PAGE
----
5 Observations from Arkansas' 28-21 loss to Mississippi State

By: Jimmy Carter
Published: Monday, November 20, 2017
Austin Allen, Arkansas quarterback, looks for a receiver in the fourth quarter against Mississippi State Saturday, Nov. 18, 2017, at Reynolds Razorback Stadium in Fayetteville.
Photo by Ben Goff
Austin Allen, Arkansas quarterback, looks for a receiver in the fourth quarter against Mississippi State Saturday, Nov. 18, 2017, at Reynolds Razorback Stadium in Fayetteville.

— Five observations from Arkansas’ 28-21 loss to Mississippi State.

Interesting calls at key times

Ty Storey checked in for his first non-garbage time snap with Arkansas up 14-0 and facing a third-and-2 from its own 20.

Storey ran a quarterback sweep right and the play was doomed from the start by bad blocking. He managed to make one man miss in the backfield, but the second dropped him for a loss of five yards.

Storey is no Cole Kelley and that was a far cry from the Steamboat. Mississippi State took over at midfield after a poor punt and got on the scoreboard eight plays later.

Fast forward to the end of the game, with the score tied at 21 and Arkansas facing third-and-3 at its own 43-yard line.

The Razorbacks inserted receiver Jonathan Nance as a Wild Hog quarterback. It was the first time he’d been in the role all year and he was slung out of bounds after a 1-yard gain, injuring his ankle in the process.

Bret Bielema and his staff decided to go for it on fourth-and-2, an understandable decision given the current state of affairs. What did they have to lose?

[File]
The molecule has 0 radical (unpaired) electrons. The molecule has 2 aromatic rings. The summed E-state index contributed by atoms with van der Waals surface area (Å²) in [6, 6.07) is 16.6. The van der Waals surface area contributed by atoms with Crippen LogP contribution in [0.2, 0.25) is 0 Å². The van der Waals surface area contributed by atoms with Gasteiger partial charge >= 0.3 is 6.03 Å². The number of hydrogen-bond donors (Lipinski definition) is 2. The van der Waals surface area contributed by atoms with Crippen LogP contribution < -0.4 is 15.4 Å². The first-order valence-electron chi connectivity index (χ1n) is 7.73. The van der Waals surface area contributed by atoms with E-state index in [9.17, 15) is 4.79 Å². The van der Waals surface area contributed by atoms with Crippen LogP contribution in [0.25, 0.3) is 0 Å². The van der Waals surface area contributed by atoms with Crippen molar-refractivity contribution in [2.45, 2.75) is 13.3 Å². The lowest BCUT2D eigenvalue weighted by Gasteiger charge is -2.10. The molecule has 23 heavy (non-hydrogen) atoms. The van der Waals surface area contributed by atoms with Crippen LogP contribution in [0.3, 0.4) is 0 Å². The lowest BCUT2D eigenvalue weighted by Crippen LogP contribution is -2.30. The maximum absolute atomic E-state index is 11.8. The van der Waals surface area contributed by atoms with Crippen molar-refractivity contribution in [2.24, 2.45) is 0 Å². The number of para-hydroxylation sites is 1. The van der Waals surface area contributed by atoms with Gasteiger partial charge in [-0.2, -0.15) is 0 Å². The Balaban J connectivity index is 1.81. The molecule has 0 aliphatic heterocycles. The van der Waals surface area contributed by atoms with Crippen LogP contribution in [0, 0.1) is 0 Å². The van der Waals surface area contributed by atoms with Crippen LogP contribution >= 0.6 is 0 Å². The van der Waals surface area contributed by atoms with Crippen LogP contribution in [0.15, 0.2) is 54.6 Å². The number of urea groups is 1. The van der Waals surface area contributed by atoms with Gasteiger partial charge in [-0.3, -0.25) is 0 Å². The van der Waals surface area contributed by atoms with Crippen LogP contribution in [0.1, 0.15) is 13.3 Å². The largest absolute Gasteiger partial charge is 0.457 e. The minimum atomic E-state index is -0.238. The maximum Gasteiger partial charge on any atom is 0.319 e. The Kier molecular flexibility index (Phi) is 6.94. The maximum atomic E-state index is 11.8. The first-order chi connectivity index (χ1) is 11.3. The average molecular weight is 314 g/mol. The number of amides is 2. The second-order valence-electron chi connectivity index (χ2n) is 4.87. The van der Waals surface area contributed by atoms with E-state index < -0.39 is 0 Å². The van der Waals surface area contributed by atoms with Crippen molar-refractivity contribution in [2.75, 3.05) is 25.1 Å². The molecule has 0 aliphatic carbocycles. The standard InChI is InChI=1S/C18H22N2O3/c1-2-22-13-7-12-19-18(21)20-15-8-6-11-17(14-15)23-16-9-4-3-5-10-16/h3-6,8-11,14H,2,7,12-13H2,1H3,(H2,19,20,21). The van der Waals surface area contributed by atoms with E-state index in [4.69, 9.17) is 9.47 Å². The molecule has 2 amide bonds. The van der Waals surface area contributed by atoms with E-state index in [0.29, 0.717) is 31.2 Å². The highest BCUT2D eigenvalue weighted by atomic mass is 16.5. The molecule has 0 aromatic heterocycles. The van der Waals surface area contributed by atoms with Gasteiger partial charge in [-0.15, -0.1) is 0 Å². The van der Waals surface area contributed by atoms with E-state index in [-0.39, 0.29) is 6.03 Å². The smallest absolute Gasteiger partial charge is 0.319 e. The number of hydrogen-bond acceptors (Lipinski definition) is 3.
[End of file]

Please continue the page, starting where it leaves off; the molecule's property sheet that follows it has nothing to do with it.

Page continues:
Offensive coordinator Dan Enos dialed up a play-action pass that had resulted in Nance getting wide-open early in the game. Only problem, he wasn’t on the field this time because of the injury. Sophomore La’Michael Pettway couldn’t generate much separation and quarterback Austin Allen's throw was over his head.

Mississippi State took over and drove for the winning touchdown.

The three play calls came at crucial times and none worked out, with the Bulldogs benefitting from each decision. Arkansas got a lot of breaks Saturday, but still couldn’t come up with the win.

In key moments, the Hogs didn’t get it done.

Defense tightens up

Arkansas’ inability to prevent big plays has been well-documented in this space over the course of the last month or so.

The Razorbacks entered the game ranked last in the SEC in passes of 30 or more yards allowed (18) and tied for last in opponents plays of 40 or more (17).

Senior cornerback Henre’ Toliver in, you guessed it, single coverage when he was beaten by Reggie Todd for a 37-yard touchdown pass that tied the game at 21 with 3:57 left. Toliver and freshman Kamren Curl been targeted mercilessly by opposing teams taking advantage of Arkansas generally devoting safety attention to slot receivers or the run game.

Nick Fitzgerald picked up 25 yards on a scramble on the first play of another drive. Arkansas forced a punt three plays later.

Those were the only two plays of more than 20 yards the Hogs allowed. The defense, for the most part, was solid, limiting Mississippi State to 348 yards, a number that would rank 31st nationally for the season, a far cry from the No. 84 actual ranking. Arkansas forced two turnovers and a pair of three-and-outs.

The Razorbacks entered the day a distant last in the SEC in tackles-for-loss per game, averaging just 3.8, 1.5 less than second-to-last Tennessee. Their 1.4 sacks per game was also last in the conference, a half sack less than Georgia’s average.

But the Razorbacks were a different team, especially early, controlling the line of scrimmage and operating in Mississippi State’s backfield. Arkansas recorded six tackles-for-loss and two sacks, numbers that may not seem like much but ones that either tied or set the team’s SEC bests this year.

When the Bulldogs did score, they generally had to earn it with sustained drives. That’s an improvement for Arkansas’ defense.

Line quandaries

Senior Jake Raulerson received his first sizable cameo of the season Saturday and appeared to be much the same player he was a year ago, when struggles resulted in him being replaced after seven games.